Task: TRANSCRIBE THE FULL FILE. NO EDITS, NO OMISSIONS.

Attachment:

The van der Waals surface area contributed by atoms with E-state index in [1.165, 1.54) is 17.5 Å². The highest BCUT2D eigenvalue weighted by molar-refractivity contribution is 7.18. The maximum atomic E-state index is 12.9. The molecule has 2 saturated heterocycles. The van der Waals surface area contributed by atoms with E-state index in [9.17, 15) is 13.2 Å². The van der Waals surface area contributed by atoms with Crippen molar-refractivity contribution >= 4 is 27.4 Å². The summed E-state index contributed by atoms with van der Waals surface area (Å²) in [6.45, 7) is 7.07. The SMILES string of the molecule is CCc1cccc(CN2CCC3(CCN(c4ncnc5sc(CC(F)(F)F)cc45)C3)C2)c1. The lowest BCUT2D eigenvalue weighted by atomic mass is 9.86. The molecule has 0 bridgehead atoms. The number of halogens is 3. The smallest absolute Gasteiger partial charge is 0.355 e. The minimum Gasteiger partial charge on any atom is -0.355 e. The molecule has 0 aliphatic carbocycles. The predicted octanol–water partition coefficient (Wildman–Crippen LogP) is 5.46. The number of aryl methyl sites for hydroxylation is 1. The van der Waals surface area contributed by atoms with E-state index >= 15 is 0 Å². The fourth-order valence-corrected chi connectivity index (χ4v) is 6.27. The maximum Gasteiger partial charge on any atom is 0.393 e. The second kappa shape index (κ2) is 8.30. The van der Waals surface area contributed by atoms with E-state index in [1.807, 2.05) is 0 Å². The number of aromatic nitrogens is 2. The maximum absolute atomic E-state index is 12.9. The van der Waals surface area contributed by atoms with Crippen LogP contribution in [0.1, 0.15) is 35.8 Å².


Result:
The van der Waals surface area contributed by atoms with E-state index in [1.165, 1.54) is 17.5 Å². The highest BCUT2D eigenvalue weighted by molar-refractivity contribution is 7.18. The maximum atomic E-state index is 12.9. The molecule has 2 saturated heterocycles. The van der Waals surface area contributed by atoms with E-state index in [9.17, 15) is 13.2 Å². The van der Waals surface area contributed by atoms with Crippen molar-refractivity contribution >= 4 is 27.4 Å². The summed E-state index contributed by atoms with van der Waals surface area (Å²) in [6.45, 7) is 7.07. The SMILES string of the molecule is CCc1cccc(CN2CCC3(CCN(c4ncnc5sc(CC(F)(F)F)cc45)C3)C2)c1. The lowest BCUT2D eigenvalue weighted by atomic mass is 9.86. The molecule has 0 bridgehead atoms. The number of halogens is 3. The smallest absolute Gasteiger partial charge is 0.355 e. The minimum Gasteiger partial charge on any atom is -0.355 e. The molecule has 0 aliphatic carbocycles. The predicted octanol–water partition coefficient (Wildman–Crippen LogP) is 5.46. The number of aryl methyl sites for hydroxylation is 1. The van der Waals surface area contributed by atoms with E-state index >= 15 is 0 Å². The fourth-order valence-corrected chi connectivity index (χ4v) is 6.27. The maximum Gasteiger partial charge on any atom is 0.393 e. The second kappa shape index (κ2) is 8.30. The van der Waals surface area contributed by atoms with E-state index in [1.807, 2.05) is 0 Å². The number of aromatic nitrogens is 2. The maximum absolute atomic E-state index is 12.9. The van der Waals surface area contributed by atoms with Crippen LogP contribution in [0.1, 0.15) is 35.8 Å².